Economic Integration Heralds Educational Regionalisation

Regionalism has the capacity to shape patterns of human activities, such as trading and movement of people, including students and scholars. The process of economic regionalisation has become a trend in different parts of the world after the Second World War, noticeably in Europe, South East Asia, North and South America, and the Asia-Pacific Rim. Observations show that economic regionalisation often heralds educational regionalisation and the two processes become inextricably intertwined. These arguments are supported by the fact that most higher education regions which have recently been created around the world (e.g. ASEAN Community, UNILA – MERCOSUR´s Educational Sector (SEM), the Gulf Cooperation Council, Caribbean Community, etc.) are driven by the knowledge economy agenda. The Bologna Process, which gave way to the EHEA in 2010, is an excellent example of a region where higher education is seen as vital intellectual resource for economic recovery and expanding knowledge economy in Europe. Not only did the EU’s Lisbon Strategy spell out the concern for European competitiveness, which increased the concern for the competitiveness of its higher education systems. The Bologna Declaration, signed by the EU members and the then EU candidate countries in 1999, inter alia, referred to economic competition while setting out a vision for a ‘Europe of Knowledge’ by stating that we must in particular look at the objective of increasing the international competitiveness of the European system of higher education. Also at the national level, although joining the Bologna Process is voluntary, the motivation of countries is very diverse. In many cases it was highly political and rested on an assumption that joining one of the European ‘clubs’ was a step closer to gaining full membership in the European Union. In other cases, becoming a part of the EHEA is a branding exercise for publicity or for gaining access to a larger market for international students.

Higher Education and Region-Making Projects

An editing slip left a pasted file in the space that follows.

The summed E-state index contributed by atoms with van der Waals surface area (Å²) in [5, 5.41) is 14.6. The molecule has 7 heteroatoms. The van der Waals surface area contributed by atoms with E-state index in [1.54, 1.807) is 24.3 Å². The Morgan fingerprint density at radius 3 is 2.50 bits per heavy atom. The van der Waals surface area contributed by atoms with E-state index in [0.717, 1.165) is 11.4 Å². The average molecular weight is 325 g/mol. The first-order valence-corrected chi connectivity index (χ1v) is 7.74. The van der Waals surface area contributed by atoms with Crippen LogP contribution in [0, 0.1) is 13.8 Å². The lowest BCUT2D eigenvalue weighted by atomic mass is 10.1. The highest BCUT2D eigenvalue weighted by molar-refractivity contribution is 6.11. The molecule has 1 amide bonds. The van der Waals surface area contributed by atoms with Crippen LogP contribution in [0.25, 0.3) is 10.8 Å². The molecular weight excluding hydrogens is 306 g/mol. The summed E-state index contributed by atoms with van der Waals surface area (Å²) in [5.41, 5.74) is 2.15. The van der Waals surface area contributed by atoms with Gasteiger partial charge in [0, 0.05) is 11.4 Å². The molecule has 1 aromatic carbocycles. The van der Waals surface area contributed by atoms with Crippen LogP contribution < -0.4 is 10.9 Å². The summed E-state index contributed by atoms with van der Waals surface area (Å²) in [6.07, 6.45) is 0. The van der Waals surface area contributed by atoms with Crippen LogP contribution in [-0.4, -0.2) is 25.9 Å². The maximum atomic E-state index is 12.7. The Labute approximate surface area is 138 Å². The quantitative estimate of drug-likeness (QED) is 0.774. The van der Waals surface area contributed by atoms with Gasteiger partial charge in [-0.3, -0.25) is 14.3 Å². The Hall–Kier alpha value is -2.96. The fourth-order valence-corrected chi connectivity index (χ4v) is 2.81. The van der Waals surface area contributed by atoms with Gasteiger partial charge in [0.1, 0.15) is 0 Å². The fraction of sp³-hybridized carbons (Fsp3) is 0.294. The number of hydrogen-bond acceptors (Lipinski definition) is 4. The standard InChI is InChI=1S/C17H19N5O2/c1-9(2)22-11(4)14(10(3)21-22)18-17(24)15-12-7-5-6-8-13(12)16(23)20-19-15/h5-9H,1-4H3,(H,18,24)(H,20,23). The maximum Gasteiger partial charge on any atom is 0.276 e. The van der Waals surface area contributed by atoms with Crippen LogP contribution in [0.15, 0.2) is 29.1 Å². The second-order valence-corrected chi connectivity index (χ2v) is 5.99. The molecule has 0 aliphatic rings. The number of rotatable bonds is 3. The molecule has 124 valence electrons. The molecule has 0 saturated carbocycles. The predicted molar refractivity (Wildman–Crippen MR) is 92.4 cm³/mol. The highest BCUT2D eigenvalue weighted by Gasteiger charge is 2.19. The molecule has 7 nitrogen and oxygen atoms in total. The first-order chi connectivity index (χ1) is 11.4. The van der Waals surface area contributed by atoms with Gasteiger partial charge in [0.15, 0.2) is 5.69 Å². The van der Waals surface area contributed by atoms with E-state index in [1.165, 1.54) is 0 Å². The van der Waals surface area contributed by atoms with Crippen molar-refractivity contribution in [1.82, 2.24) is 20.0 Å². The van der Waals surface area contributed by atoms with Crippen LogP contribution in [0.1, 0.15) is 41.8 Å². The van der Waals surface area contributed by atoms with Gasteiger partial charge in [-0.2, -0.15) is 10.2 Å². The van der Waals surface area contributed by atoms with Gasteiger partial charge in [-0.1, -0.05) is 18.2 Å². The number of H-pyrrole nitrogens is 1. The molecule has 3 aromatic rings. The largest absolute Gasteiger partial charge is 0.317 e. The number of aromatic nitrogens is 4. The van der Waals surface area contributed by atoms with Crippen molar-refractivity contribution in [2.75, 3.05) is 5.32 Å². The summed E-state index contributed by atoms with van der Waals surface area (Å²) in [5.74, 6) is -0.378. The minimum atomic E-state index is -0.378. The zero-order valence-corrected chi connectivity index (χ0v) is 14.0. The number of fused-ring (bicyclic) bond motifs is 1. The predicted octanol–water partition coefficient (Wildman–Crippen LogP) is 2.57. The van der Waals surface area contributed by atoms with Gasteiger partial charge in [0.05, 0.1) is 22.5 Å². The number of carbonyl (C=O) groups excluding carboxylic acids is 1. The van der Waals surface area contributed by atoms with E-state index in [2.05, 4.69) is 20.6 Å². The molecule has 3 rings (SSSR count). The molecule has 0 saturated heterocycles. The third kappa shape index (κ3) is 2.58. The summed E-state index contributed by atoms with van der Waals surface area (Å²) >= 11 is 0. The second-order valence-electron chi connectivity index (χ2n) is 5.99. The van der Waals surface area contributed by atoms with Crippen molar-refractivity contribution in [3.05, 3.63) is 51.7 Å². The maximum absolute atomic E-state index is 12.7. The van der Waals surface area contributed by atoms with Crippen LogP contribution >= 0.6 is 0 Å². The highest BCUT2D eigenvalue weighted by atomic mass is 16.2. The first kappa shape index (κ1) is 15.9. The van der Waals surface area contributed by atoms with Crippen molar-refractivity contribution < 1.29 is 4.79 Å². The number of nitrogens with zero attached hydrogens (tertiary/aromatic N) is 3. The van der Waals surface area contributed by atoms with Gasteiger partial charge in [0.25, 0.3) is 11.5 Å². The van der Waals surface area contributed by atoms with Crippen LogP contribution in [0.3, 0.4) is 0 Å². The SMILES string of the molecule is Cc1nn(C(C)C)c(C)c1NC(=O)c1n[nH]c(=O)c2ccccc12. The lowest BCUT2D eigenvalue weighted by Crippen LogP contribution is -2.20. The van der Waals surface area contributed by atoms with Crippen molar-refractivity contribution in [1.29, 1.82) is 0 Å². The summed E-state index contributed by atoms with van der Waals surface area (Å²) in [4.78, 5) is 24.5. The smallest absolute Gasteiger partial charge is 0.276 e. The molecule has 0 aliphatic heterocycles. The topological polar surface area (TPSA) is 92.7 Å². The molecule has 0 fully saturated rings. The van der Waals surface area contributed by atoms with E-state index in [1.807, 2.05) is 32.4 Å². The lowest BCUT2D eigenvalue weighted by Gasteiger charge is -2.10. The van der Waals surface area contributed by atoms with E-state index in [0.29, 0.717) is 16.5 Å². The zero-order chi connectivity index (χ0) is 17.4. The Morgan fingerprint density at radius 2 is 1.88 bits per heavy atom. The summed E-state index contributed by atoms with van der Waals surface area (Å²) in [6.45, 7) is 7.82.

The EHEA did not exist as a region by itself, it has been constructed by people’s ideas and it has been talked about for more than a decade. Since it has been talked about, it starts existing. The EHEA has been transformed from an abstract concept into an entity which has the capacity and power to act as a competent player in higher education. This is reflected in the common utterances, such as ‘the EHEA mobilises a change in teaching methods’, ‘the EHEA promotes improvement in the quality’, ‘the EHEA enabled many education professionals to adopt new teaching methodologies’. Furthermore, in the Yerevan Communiqué, we can see similar expressions, ‘the EHEA has a key role’, ‘the EHEA faces serious challenges’, ‘the EHEA has opened a dialogue with other regions’. Of course a region is a concept and it cannot actually say or do anything. Only people can speak and act, therefore a region does not exist without people. And certain people can act on behalf of the nation state and collectively they influence policy development for the entire region. For instance, an official document from Yerevan ‘The Bologna Process revisited: the future of the European higher education area’ describes the mission of the EHEA, such as the EHEA is expected to facilitate a student-centred learning approach, ensure higher education be a public good, respond to demographic changes, contribute to scientific research, make the best use of technological developments, even react to conflicts between countries and to political extremisms, and to turn the current economic crisis into new opportunities. The list of active verbs goes on further, but as it stands it already makes the job of the European education ministers more challenging than ever before. The Budapest-Vienna Communique 2010 assigned an extended responsibility to the ministers from being ‘responsible for higher education in the countries participating in the Bologna Process’ (§1) to become ‘the Ministers responsible for the European Higher Education Area’ (§12).